Rediscovered Lionels: Where do I start?

Hi,

I just rediscovered my Dad's old lionel set from around the 40's or

50's. From the looks of things, they've seen *much* better days. I think there is one "complete" engine and a few other cars with various parts laying around. There are lots of track in various states of disrepair. There are also two transformers. One looks like a rectangular box with a slanted front with some knobs, the other is shaped like an 'anvil'. I think that one had a 'ZW' or something on it. I can get the exact markings when I get back to where it's being stored.

I'd love to get the various pieces back to a working set but being a complete novice, I'm not sure where to start. I live in Delaware.

Any help would be greatly appreciated.

Thank you! R

Reply to
rbonafied
Loading thread data ...

rbonafied wrote: I just rediscovered my Dad's old lionel set from around the 40's or

50's. From the looks of things, they've seen *much* better days. I think there is one "complete" engine and a few other cars with various parts laying around. There are lots of track in various states of disrepair. There are also two transformers. One looks like a rectangular box with a slanted front with some knobs, the other is shaped like an 'anvil'. I think that one had a 'ZW' or something on it. I can get the exact markings when I get back to where it's being stored. I'd love to get the various pieces back to a working set but being a complete novice, I'm not sure where to start. I live in Delaware. Any help would be greatly appreciated.

-------------------------------------------------

An inexpensive book that might help: "Beginners Guide to Repairing Lionel Trains":

formatting link
My bookstore page has a number of toy train books that might be of interest. Many are up to 30% off and include free shipping on orders over $25.

formatting link
Good luck with your trains!

Bill Bill's Railroad Empire N Scale Model Railroad:

formatting link
History of N Scale:
formatting link
Links to over 700 helpful sites:
formatting link
formatting link

Reply to
Bill

Go to Lionel's web site,

formatting link
and go to their dealer search area. Look for a service center in your area. Contact them, they can get your engines back in good running order. Also have the transformers checked out to make sure they are safe.

This in not the time to do this do to the Christmas rush at most hobby shops. I'd advise you to wait until late January when things slow down. After all the things have been stored for a long time so what is another month.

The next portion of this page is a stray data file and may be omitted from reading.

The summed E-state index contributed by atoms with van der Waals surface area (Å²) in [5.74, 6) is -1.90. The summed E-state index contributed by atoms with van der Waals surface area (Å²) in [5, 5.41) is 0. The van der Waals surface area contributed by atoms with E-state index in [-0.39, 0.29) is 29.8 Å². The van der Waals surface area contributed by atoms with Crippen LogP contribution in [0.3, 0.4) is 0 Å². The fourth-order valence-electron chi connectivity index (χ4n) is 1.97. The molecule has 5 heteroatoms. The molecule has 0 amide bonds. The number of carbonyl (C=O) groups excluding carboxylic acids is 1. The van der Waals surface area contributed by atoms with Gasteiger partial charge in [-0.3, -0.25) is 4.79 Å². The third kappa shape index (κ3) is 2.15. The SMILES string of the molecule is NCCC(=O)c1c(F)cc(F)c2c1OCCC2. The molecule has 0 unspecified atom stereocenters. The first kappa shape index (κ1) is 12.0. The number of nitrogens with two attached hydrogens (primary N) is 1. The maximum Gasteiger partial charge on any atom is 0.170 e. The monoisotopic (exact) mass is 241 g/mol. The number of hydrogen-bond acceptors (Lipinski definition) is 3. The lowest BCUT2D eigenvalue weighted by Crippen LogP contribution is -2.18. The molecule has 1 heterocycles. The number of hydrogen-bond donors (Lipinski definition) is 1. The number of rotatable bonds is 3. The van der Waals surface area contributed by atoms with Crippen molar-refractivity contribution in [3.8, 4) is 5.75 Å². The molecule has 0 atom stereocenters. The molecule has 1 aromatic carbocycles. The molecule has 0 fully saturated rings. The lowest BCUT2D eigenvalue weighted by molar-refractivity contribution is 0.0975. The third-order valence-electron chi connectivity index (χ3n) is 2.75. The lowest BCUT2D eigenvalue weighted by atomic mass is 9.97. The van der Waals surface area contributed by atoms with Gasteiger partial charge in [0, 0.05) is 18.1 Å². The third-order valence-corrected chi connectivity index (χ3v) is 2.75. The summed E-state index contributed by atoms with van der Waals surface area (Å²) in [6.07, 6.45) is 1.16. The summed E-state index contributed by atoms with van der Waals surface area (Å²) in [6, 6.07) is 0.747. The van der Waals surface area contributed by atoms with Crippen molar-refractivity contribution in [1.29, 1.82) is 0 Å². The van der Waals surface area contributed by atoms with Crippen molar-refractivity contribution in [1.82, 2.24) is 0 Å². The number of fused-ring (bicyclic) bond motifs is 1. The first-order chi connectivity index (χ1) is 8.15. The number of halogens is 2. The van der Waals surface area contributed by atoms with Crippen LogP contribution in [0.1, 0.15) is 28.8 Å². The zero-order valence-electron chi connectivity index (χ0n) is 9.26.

Reply to
TRAINMAN9

being a

Delaware.

search area.

get your engines

out to make sure

most hobby shops.

down. After all the

month.

Disclaimer: I run an Authorized Lionel Repair Center, but I'm not looking for your business. You have folks much closer than where I'm located who can help you out.

Since you say you're a "complete novice", I'll second Trainman9's advice to have your trains and transformer checked out at an ASC.

Avoid the temptation to put it on the track, "just to see what it does". Especially if it's a 2020, 671, or other loco with a Pul-Mor motor and worm gear drive.

The old grease that was used in these locos is parafin based. And if it sits for an extended period it can harden into a lump that makes candle wax seem soft. Cleaning it out is not fun.

And trying to force the motor to spin through that stuff can result in burned out armature windings and/or field coils. I've had to explain to more than one owner who thought putting a bit more 'juice' from the old ZW transformer would get it going again, why what should have been a basic clean and lube was now a major motor rebuild.

Speaking of old ZW's, make sure you get it safety and operational checked before you try to use it. Very often the insulation on the line cord breaks down with age, and will crumble off if the cord it bent. It can ruin your whole day to reach down to pull the plug and find yourself hold a pair of bare wires with 115VAC on them.

Once your sure it's safe to use, I also suggest hitting Radio Shack to pick up one of those 'in-line' fuse holders with the wires on each end and a pack of 10amp fast blow cartridge fuses for it. Make this part of the center rail feed wire to the lock-on.

In some derailment cases it can take over a minute for the built in 'circuit breaker' (and I use the term loosely) to trip. Which is more than enough time to do serious damage to your locomotive, especially if you get a new one full of electronics, and transformer. The fast acting in-line fuse will protect both.

-- Len Head Rust Scraper KL&B Eastern Lines RR Museum

Reply to
Len

Will do. Thanks for all the advice.

Reply to
rbonafied

You might start with:

formatting link
There is also a series of books called Greenbergs' price guides for Lionel trains. I am guessing there would be a copy of one or two of them in your local library. You might try that.

Reply to
SleuthRaptorman

Greecer wrote: Bingo! I just checked our online library catalog, and they indeed have this price guide there. I can't wait to browse through it; it'll be a good holiday project. I do thank you for this information.

--------------------------------------------------- "Greenberg's Lionel Pocket Price Guide 2004 Edition" :

formatting link
This is 30% off and free shipping on orders over $25.

Bill Bill's Railroad Empire N Scale Model Railroad:

formatting link
History of N Scale:
formatting link
Links to over 700 helpful sites:
formatting link
formatting link

Reply to
Bill

PolyTech Forum website is not affiliated with any of the manufacturers or service providers discussed here. All logos and trade names are the property of their respective owners.